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Vintage Hollywood Photographs and Images

This blog is about the vintage Hollywood photographs that appear on the Internet, particularly Google.

The largest collection of vintage Hollywood photos is on the website.  There are more than 9000 historical photos of Hollywood and there are more than 90 subject categories from which to view old Hollywood photographs.

duffBrown Derby Restaurant Photographs

One of Hollywood's most famous restaurants was the Brown Derby restaurant of which there were four locations. The first Brown Derby restaurant was opened in the mid-1920s, on Wilshire Boulevard in Los Angeles. It was founded by Herbert K. Somborn who built the restaurant to look like a large brown derby hat. Because the restaurant was so successful, Somborn decided to open a second restaurant. The Hollywood Brown Derby, was opened on Valentine's day, 1929, at 1628 North Vine St. in a building is specially erected by Cecil B DeMille. Somborn hired Robert H Cobb as combination steward, buyer, cashier and occasional cook. After Somborn's death in 1934, Cobb was made president and general manager. Shortly thereafter he became the owner. With the collection of caricatures of movie stars hanging on the walls, and excellent cuisine, the Brown Derby became immensely popular with both motion picture personalities and the general public. At lunchtime, stars in costumes and makeup would rush in from the sets to entertain friends or be interviewed by writers. Young movie hopefuls would eat frugally on money scrimped for the occasion, hoping to catch the eye of a studio executive looking for "just the type". The Brown Derby can take credit, or the brain, for the introduction of telephones at tables during meal times. A loudspeaker system for paging and phone lines to each table were installed so that busy executives would not have to interrupt a luncheon. The number of times an agent or add man was page came to indicate the degree of popularity, and from time to time, these calls had been tabulated and the results circulated as the "Derby Derby".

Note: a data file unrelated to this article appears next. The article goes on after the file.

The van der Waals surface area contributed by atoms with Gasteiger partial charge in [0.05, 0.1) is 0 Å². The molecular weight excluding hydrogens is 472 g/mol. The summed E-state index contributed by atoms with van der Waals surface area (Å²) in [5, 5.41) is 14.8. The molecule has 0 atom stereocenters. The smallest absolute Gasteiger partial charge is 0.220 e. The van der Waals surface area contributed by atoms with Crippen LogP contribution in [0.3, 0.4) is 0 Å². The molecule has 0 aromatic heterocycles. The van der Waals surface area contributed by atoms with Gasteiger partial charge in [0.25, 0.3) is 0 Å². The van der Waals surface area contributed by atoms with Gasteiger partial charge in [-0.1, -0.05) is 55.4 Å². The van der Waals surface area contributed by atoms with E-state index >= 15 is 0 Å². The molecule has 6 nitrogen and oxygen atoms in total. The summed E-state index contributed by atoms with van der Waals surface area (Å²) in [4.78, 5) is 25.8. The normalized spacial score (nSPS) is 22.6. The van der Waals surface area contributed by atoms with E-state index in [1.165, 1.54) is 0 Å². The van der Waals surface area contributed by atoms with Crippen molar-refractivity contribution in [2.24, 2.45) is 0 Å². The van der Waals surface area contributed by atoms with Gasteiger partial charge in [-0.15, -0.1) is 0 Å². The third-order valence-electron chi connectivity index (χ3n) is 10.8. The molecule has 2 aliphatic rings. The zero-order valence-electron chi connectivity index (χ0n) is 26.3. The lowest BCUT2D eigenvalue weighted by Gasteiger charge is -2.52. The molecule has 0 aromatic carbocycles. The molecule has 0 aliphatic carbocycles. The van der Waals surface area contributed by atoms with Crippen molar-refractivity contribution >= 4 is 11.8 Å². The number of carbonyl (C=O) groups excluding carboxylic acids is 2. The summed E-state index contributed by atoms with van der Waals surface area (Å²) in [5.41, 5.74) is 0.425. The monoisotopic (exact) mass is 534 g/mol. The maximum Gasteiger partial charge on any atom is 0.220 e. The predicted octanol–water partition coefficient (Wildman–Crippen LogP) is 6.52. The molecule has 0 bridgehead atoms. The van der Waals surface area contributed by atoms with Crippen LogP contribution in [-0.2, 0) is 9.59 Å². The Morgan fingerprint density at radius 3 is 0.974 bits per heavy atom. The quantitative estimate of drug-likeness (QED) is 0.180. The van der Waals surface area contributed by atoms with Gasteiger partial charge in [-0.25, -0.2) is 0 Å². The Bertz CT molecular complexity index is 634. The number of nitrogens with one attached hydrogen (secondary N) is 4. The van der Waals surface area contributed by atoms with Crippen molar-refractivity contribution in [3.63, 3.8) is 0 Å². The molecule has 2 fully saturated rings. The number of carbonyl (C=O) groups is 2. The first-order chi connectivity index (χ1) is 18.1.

The website has scores of photos of many of the celebrities who frequented the famous Hollywood Brown Derby.  One of these photographs shows Clark Gable having lunch with his wife Carol Lombard. There's another photograph showing the entire interior of the restaurant, with George Burns and Gracie Allen sitting in one of the booths. Other photographs include those of Glenn Ford, Cesar Romero, and William Holden.

Aside from its luncheon and dining popularity, the Derby was a favorite "after hours spot" with Hollywood's social class. After an exciting evening of dining and dancing at the Cocaonut Grove, or attending the theater, the Hollywood's socialites would finish the evening's activity by stopping by the Brown Derby to have a cup of its famous onion soup.

The most popular dish that was created at the Brown Derby was the Cobb Salad. One evening, Robert Cobb went into the kitchen to prepare a salad – – and the result was the famous Cobb salad that has been placed on thousands of other restaurants’ menus.